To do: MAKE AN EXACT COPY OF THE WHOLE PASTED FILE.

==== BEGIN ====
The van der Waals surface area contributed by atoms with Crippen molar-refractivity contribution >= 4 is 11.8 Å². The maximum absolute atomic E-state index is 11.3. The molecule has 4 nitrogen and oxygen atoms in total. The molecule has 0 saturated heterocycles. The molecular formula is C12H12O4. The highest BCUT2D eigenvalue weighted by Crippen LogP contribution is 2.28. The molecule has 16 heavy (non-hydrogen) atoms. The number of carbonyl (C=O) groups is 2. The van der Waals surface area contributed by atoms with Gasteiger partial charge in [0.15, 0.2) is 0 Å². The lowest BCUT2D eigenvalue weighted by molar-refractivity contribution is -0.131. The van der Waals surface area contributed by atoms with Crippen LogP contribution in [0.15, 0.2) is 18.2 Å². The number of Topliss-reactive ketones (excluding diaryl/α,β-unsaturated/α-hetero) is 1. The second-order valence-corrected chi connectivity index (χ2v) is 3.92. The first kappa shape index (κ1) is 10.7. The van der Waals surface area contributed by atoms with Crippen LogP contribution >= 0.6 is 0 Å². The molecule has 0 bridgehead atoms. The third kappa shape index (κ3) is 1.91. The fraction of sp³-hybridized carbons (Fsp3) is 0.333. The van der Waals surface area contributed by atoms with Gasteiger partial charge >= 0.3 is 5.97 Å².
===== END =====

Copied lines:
The van der Waals surface area contributed by atoms with Crippen molar-refractivity contribution >= 4 is 11.8 Å². The maximum absolute atomic E-state index is 11.3. The molecule has 4 nitrogen and oxygen atoms in total. The molecule has 0 saturated heterocycles. The molecular formula is C12H12O4. The highest BCUT2D eigenvalue weighted by Crippen LogP contribution is 2.28. The molecule has 16 heavy (non-hydrogen) atoms. The number of carbonyl (C=O) groups is 2. The van der Waals surface area contributed by atoms with Gasteiger partial charge in [0.15, 0.2) is 0 Å². The lowest BCUT2D eigenvalue weighted by molar-refractivity contribution is -0.131. The van der Waals surface area contributed by atoms with Crippen LogP contribution in [0.15, 0.2) is 18.2 Å². The number of Topliss-reactive ketones (excluding diaryl/α,β-unsaturated/α-hetero) is 1. The second-order valence-corrected chi connectivity index (χ2v) is 3.92. The first kappa shape index (κ1) is 10.7. The van der Waals surface area contributed by atoms with Crippen LogP contribution >= 0.6 is 0 Å². The molecule has 0 bridgehead atoms. The third kappa shape index (κ3) is 1.91. The fraction of sp³-hybridized carbons (Fsp3) is 0.333. The van der Waals surface area contributed by atoms with Gasteiger partial charge >= 0.3 is 5.97 Å².